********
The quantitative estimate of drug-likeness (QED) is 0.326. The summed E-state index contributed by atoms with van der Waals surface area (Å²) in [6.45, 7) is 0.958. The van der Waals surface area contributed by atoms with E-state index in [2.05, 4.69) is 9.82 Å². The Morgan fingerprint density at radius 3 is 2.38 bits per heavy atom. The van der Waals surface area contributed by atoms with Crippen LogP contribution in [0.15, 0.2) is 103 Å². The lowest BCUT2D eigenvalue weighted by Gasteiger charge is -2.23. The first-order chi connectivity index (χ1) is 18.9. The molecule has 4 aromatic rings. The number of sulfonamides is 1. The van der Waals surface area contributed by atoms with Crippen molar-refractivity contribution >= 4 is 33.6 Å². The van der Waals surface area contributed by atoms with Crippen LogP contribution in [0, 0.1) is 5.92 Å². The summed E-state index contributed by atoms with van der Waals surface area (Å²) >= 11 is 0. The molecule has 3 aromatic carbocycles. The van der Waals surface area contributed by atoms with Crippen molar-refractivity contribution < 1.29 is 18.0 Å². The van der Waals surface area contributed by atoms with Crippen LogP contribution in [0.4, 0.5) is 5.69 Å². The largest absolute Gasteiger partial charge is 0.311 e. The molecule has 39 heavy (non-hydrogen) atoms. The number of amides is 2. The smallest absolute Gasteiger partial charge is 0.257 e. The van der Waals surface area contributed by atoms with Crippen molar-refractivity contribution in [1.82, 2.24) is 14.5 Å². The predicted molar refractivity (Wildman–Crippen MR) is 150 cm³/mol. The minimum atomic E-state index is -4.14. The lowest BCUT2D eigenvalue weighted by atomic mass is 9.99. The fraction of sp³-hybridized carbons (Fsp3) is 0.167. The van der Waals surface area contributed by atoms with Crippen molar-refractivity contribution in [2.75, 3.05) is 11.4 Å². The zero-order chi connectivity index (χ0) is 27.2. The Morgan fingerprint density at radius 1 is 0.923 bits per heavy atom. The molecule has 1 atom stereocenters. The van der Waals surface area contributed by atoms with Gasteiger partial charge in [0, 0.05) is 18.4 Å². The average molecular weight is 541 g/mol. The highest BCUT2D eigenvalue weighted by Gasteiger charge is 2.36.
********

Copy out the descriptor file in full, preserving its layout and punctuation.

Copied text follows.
The quantitative estimate of drug-likeness (QED) is 0.326. The summed E-state index contributed by atoms with van der Waals surface area (Å²) in [6.45, 7) is 0.958. The van der Waals surface area contributed by atoms with E-state index in [2.05, 4.69) is 9.82 Å². The Morgan fingerprint density at radius 3 is 2.38 bits per heavy atom. The van der Waals surface area contributed by atoms with Crippen LogP contribution in [0.15, 0.2) is 103 Å². The lowest BCUT2D eigenvalue weighted by Gasteiger charge is -2.23. The first-order chi connectivity index (χ1) is 18.9. The molecule has 4 aromatic rings. The number of sulfonamides is 1. The van der Waals surface area contributed by atoms with Crippen molar-refractivity contribution >= 4 is 33.6 Å². The van der Waals surface area contributed by atoms with Crippen LogP contribution in [0, 0.1) is 5.92 Å². The summed E-state index contributed by atoms with van der Waals surface area (Å²) >= 11 is 0. The molecule has 3 aromatic carbocycles. The van der Waals surface area contributed by atoms with Crippen molar-refractivity contribution < 1.29 is 18.0 Å². The van der Waals surface area contributed by atoms with Crippen LogP contribution in [0.4, 0.5) is 5.69 Å². The largest absolute Gasteiger partial charge is 0.311 e. The molecule has 39 heavy (non-hydrogen) atoms. The number of amides is 2. The smallest absolute Gasteiger partial charge is 0.257 e. The van der Waals surface area contributed by atoms with Crippen molar-refractivity contribution in [1.82, 2.24) is 14.5 Å². The predicted molar refractivity (Wildman–Crippen MR) is 150 cm³/mol. The minimum atomic E-state index is -4.14. The lowest BCUT2D eigenvalue weighted by atomic mass is 9.99. The fraction of sp³-hybridized carbons (Fsp3) is 0.167. The van der Waals surface area contributed by atoms with Crippen molar-refractivity contribution in [2.75, 3.05) is 11.4 Å². The zero-order chi connectivity index (χ0) is 27.2. The Morgan fingerprint density at radius 1 is 0.923 bits per heavy atom. The molecule has 1 atom stereocenters. The van der Waals surface area contributed by atoms with Gasteiger partial charge in [0, 0.05) is 18.4 Å². The average molecular weight is 541 g/mol. The highest BCUT2D eigenvalue weighted by Gasteiger charge is 2.36.